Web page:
Book review roundup – Summer 2015

All by Steve Earles:

Towards The Flame: Empire, War and the End of Tsarist Russia’ by Dominic Lieven

Published by Allen Lane

Reviewed by Steve Earles

Make no mistake, Russia’s decision to mobilise its armed forces in July 1914 was one of the most disastrous decisions in the history of the 20th century.

Russia’s army, though vast, was inefficiently run and technologically backward by comparison to the German Army. Yet in Russia, the hawks’ clamour for war drowned out that of the doves who cautioned peace. The hawks in their own short-sighted way meant well. They were convinced that a great victory would bring glory to Russia and secure the Tsar’s reign.

Alas, what it brought was a massive death toll to the Russian Army in the Great War, carnage on a scale unprecedented. Two revolutions followed, one of which, the October Revolution led to Communists gaining controlled of a weakened and lawless Russia. Their reign would last for decades, and Communism would spread to many other parts of the world, such as China and Cuba. It led to the destruction of the ruling Romanov dynasty, and the brutal murder of the Tsar, his wife, children, and many other members of his family. From this chaos grew the Russian Civil War, one of the bloodiest and costliest wars in human history, and one that truly should be more well known. Russia’s ruling classes found themselves in exile, imprisoned, or dead. The country they loved and had tried by the wrong means to save, found itself in the clutches of tyrants like Lenin and Stalin, who were far worse than any of their Tsarist predecessors (save perhaps Ivan the Terrible, a hero of Stalin’s). Millions would die in purges, persecutions, Gulags, and man-made famines as the Bolsheviks consolidated their rule with the only means they understood: Permanent Terror.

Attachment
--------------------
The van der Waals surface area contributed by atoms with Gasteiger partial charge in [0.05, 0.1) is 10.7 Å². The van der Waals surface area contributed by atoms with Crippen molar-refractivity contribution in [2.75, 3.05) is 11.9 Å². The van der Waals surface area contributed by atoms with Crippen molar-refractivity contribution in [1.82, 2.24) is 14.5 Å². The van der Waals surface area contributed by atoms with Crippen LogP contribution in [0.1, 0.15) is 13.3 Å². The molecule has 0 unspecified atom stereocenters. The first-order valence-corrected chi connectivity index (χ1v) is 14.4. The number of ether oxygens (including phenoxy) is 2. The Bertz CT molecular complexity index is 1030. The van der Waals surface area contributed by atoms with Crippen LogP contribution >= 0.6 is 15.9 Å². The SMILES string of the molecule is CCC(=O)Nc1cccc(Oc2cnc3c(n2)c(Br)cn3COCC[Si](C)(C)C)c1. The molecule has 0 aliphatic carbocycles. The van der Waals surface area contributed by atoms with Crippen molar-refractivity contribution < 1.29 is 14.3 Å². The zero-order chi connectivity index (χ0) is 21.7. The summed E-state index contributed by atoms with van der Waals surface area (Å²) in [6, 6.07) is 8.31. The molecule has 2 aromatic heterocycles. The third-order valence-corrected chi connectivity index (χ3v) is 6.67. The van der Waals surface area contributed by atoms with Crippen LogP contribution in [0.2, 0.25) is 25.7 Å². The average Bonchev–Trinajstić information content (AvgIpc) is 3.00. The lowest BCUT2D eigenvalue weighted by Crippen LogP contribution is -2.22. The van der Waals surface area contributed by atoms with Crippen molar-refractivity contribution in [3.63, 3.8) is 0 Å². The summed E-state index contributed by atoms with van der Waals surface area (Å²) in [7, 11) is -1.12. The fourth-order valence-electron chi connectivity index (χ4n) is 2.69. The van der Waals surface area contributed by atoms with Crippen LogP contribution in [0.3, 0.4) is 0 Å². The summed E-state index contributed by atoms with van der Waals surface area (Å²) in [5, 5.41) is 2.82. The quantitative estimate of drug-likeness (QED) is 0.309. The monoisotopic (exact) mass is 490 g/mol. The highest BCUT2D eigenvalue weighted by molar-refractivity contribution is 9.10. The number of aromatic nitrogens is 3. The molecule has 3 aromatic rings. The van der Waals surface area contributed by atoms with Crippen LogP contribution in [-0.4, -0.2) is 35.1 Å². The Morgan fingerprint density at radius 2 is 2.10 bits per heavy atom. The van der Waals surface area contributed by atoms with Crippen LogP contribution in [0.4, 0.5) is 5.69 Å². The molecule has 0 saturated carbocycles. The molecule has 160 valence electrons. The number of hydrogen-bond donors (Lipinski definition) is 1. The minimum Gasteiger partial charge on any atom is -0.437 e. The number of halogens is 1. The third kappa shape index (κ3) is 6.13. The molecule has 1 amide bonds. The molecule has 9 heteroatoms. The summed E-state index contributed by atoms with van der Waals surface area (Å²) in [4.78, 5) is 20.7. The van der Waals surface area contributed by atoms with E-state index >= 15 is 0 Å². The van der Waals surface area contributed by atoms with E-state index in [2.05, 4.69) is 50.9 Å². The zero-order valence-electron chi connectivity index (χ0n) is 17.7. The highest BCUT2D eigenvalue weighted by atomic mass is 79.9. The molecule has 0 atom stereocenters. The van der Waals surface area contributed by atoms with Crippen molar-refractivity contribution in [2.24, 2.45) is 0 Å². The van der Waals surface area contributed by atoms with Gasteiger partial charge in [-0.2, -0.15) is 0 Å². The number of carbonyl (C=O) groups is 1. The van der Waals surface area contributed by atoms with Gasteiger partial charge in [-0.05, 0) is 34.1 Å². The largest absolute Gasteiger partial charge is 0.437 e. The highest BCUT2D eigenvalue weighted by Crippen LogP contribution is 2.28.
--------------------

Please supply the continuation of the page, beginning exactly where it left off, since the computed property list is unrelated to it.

That decision of Russia to mobilise in July 1914 had world-shaking consequences that we are still leaving with today. Look at the situation in Ukraine, for instance.